(It’s also a lot more work upfront!)
Interesting newer alternative: FreeeUp, which promises to only let in “the top 1%” of freelancers who apply.
After that, you’ll work with your new hire directly and pay them directly — with no middleman taking a cut. That translates into lower prices, OR theoretically higher quality. What I mean by that is if your budget allows for $30 an hour, you can get $30 an hour talent by hiring directly instead of going through an agency or VA company that’s taking a chunk of that.
Because of that, my more recent full-time VA hires were freelancers. By that time I was comfortable working one-on-one with my assistant and I think we were able to establish a pretty good relationship.
Downsides to Working with Freelancers
The downside of hiring a freelance virtual assistant is that if things aren’t working out, you may not have much recourse.
In contrast, many VA companies have satisfaction guarantees or can reassign your work to a new virtual assistant better able to accomplish your tasks.
The Hybrid Approach: Hire a Specialized Agency
A third option is one I’ve been leaning on a bit more lately, and that’s hiring a specialized agency.
These are companies that have popped up in the “productized service” space. Usually how it works is for a flat monthly fee, they’ll handle one aspect of your business.
Specialized agencies have popped up in all areas of virtual work including companies like:
- Design Pickle for graphic design
- Copywriter Today for content writing
- Zen WP for website support and maintenance
- Rocket Lawyer for legal support
- Bench for bookkeeping
- and tons more…
The advantage here is that the company only does ONE thing, so theoretically they should do it well. They should have systems and processes in place to bring on new clients, a track record of success, and should require minimal training and ramp-up time.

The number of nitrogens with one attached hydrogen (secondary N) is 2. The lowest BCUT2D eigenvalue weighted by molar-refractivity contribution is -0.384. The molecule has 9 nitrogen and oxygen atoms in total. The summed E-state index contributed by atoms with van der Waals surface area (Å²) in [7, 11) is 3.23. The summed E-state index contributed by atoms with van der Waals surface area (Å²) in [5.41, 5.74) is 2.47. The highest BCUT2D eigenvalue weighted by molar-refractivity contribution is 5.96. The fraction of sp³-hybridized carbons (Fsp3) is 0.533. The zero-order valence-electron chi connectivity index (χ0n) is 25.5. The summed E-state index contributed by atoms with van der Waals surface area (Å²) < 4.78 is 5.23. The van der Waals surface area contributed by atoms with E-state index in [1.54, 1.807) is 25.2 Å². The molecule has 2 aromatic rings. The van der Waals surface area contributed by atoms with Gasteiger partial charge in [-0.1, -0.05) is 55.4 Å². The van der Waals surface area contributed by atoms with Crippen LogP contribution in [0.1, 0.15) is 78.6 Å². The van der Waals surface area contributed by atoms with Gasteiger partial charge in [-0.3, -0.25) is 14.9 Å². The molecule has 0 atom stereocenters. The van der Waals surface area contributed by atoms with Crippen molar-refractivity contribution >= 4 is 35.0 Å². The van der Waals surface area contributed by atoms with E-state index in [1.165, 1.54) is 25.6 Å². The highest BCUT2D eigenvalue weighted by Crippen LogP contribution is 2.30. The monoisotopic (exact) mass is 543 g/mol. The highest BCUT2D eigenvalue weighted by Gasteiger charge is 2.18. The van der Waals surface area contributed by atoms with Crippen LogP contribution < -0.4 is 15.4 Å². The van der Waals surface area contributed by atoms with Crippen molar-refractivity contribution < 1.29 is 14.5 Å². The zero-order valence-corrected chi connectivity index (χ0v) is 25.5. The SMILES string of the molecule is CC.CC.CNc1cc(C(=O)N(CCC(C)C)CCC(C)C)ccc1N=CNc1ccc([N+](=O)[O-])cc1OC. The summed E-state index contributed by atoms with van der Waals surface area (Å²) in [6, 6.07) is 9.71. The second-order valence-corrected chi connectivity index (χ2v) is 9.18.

Usually the plans are far more affordable than a full-time or even part-time assistant. If you have ongoing needs in a specific functional area in your business–and a process to consistently use the service–this is the clear winner.
For example, I contract with a specialized agency to manage my Pinterest account. That’s all they do, and it saves me the mental capacity in having to learn how to do it myself.
I’m also testing out a similar service for graphic design. I’ve got a dedicated point of contact who can learn my brand, and it’s been going well so far. My business probably wouldn’t justify bringing on a dedicated designer even for a few hours a week, but I’ve got enough design work that it makes sense to contract with an affordable agency.
I do the same thing for podcast editing.
Downsides to Agencies
The drawback to working with agencies is you pay every month whether or not you use the service.
I keep several of these services “on call” almost as an insurance policy should anything come up. It’s easier to sent a quick email to my account rep than to search for a new assistant.
Of course because the company still needs to make a profit, you could potentially save money by hiring a freelancer. So if cost is the foremost concern, that’s the way to go.
What do you think? Which option is best for you? Let me know in the comments below.